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    ARTICLE

    Gond Painting

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    A painting tradition found within the larger Gond community, Gond Painting is practiced by the a subgroup known as the Pardhan. Historically, the Gonds resided primarily in Madhya Pradesh, as well as parts of Odisha, Jharkhand, Bihar and Chhattisgarh. The Pardhans were travelling bards and performers who recited stories of Gond heritage and mythology. They traditionally painted murals on the mud walls of homes and floors on festive occasions, although the rising prominence of several contemporary Pardhan artists since the 1980s has brought many elements of Gond art to paper and canvas.

    Gond or Pardhan painting typically involves larger geometric forms subdivided into patterns made of dots and dashes. The interconnectedness of the natural environment, especially within forests near Gond villages, is a recurring theme in the art and mythology of the community.

    As mural art, Gond painting uses natural pigments and materials. The walls and floor are cleaned and covered in a white clay called chhui, which is also used as a white pigment for painting. The brushes, called koochi, are made with fibre obtained from tree bark, and sharpened twigs are used to paint the thinnest lines. Red and orange pigments are made with geru soil found in central and southern India, black is made with coal, green with cow dung and yellow with an ochre clay called ramraj or pili mitti. These paintings are usually temporary and made during festivals or other social events.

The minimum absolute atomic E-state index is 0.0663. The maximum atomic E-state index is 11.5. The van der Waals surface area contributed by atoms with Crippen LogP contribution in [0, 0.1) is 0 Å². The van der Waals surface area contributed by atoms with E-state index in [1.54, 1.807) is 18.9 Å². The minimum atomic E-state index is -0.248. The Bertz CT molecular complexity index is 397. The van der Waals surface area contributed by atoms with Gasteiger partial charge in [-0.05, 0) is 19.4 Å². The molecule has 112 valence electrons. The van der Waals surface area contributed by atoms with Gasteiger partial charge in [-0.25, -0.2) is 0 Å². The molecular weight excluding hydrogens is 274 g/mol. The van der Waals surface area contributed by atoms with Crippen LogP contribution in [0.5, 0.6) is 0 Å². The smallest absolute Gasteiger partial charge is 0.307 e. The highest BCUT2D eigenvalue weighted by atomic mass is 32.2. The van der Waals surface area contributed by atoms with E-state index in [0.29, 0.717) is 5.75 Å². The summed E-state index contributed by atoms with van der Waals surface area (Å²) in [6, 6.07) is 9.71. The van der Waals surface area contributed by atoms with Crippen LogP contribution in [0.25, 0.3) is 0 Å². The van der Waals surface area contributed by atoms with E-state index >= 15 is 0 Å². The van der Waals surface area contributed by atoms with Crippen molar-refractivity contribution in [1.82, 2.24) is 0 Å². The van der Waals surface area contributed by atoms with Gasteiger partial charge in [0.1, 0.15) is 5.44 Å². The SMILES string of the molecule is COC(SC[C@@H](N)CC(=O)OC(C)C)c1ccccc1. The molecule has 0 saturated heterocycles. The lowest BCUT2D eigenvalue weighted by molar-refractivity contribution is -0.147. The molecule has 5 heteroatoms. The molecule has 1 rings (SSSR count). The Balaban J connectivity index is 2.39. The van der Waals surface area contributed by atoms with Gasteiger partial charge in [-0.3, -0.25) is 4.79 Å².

Jangarh Singh Shyam, a twentieth-century Pardhan artist, is credited with giving Gond art a contemporary character with his unique style, now known as Jangarh Kalam. For most of Shyam’s career, Gond art was often conflated with Jangarh Kalam due to the assumptions of early observers, who mistook Shyam’s own style to be representative of traditional Gond painting. Jangarh Kalam is highly figurative, with a focus on images of the flora and fauna found in Gond mythology, such as peacocks, tigers, snakes and birds, and deities like Phulvari Devi and Marahi Devi.

    As it draws heavily from Gond mythology, folk stories and the geometric style of Pardhan painting, and as it is practiced primarily by Pardhan artisans as an inherited practice, Jangarh Kalam is now regarded by some scholars as contemporary Gond painting, with an awareness of the difference between the historic mural art tradition and the style inspired by Shyam.

     
    Bibliography

    Biswal, Rajashree. “The Gond Forest.” in Vernacular in the Contemporary 1, edited by Annapurna Garimella. New Delhi: Devi Art Foundation, 2010.

    Das, Aurogeeta and Umesh Gaur. “Recent Indigenous Art of India.” Arts of Asia, vol. 43, no. 6 (2013): 118.

    Living Traditions: Tribal and Folk Paintings of India. New Delhi: Centre for Cultural Resources and Training, Ministry of Culture, Government of India, 2017.

    Luis, Sandip K. “Between Anthropology and History: The Entangled Lives of Jangarh Singh Shyam and Jagdish Swaminathan.” In Intersections of Contemporary Art, Anthropology and Art History in South Asia, edited by Sasanka Perera and Dev Nath Pathak. New Delhi: Palgrave Macmillan, 2019. 139-181.

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